|Option: $3 million||Buyout: $250,000|
Yeah, the option is cheap, but Albers has been throwing batting practice this season. He has a 6.20 ERA and a 1.66 WHIP in 49 1/3 innings. He’s also allowed 10 home runs and 19 walks while striking out only 28. There’s better ways for the Chicago White Sox to spent that money.
|Option: $13 million||Buyout: $750,000|
Crisp’s option could have vested based on plate appearance and games played totals, though that won’t happen. There’s not enough time left in the season for him to accumulate the necessary totals. A few weeks ago Crisp said he was ” extremely hurt” the Oakland Athletics reduced his playing because he believed they were trying to prevent his option from vesting. Coco is with the Cleveland Indians now, and he simply isn’t a $13 million player anymore.
|Option: $3.75 million||Buyout: $800,000|
I was on the fence about this one for a little while because decent catchers are so hard to fine. Hanigan is firmly in “backup catcher only” territory now, plus he’s had some injury problems. The Boston Red Sox have some depth behind the plate ( Sandy Leon , Christian Vazquez , Blake Swihart ) and I don’t think there would be enough interest in Hanigan to pick up the option and trade him. Decline it is.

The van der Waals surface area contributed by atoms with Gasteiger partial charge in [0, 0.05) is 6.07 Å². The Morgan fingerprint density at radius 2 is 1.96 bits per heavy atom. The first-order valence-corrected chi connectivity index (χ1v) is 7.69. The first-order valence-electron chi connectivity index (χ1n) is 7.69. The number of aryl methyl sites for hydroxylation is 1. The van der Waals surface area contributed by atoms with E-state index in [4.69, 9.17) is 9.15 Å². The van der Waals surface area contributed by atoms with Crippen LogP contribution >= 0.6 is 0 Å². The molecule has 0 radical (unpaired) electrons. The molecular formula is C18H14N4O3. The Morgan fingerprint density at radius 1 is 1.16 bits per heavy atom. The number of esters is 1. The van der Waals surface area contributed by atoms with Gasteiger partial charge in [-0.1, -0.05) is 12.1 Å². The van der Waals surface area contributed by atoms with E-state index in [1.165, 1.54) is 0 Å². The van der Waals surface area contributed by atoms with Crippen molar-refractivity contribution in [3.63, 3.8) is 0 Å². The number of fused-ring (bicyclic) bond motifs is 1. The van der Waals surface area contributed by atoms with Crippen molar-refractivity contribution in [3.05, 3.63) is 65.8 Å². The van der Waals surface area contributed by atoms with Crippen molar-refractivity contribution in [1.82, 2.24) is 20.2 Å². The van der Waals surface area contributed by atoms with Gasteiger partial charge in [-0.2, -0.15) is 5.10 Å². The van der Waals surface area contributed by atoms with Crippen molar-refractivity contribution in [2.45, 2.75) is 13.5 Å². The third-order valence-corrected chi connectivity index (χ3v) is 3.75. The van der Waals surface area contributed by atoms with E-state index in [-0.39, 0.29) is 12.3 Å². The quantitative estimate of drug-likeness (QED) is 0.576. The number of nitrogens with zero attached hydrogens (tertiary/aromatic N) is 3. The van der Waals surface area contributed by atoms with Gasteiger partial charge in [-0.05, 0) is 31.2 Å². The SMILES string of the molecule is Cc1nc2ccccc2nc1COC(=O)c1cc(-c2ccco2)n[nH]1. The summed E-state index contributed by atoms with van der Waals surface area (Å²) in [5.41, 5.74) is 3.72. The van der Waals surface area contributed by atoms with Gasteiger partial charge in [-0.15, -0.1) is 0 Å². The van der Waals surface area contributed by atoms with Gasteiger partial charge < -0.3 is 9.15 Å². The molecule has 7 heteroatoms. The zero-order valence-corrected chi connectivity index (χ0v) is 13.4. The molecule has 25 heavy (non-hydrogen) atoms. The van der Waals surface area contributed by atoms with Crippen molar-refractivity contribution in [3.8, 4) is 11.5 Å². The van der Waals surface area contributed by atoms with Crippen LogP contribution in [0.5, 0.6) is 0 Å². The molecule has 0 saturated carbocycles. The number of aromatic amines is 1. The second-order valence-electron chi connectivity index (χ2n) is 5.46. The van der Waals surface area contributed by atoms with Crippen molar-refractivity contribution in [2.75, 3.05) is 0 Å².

|Option: $23 million||Buyout: $10 million|
Howard’s contract is finally coming to an end. The Philadelphia Phillies still owe him a $10 million buyout, but they’ll pass on bringing him back next season. Howard has had some tremendous years in Philadelphia and he helped the team win a World Series in 2008, but make no mistake, the team has been waiting to get rid of him for a few years now.
|Option: $4.5 million||Buyout: $500,000|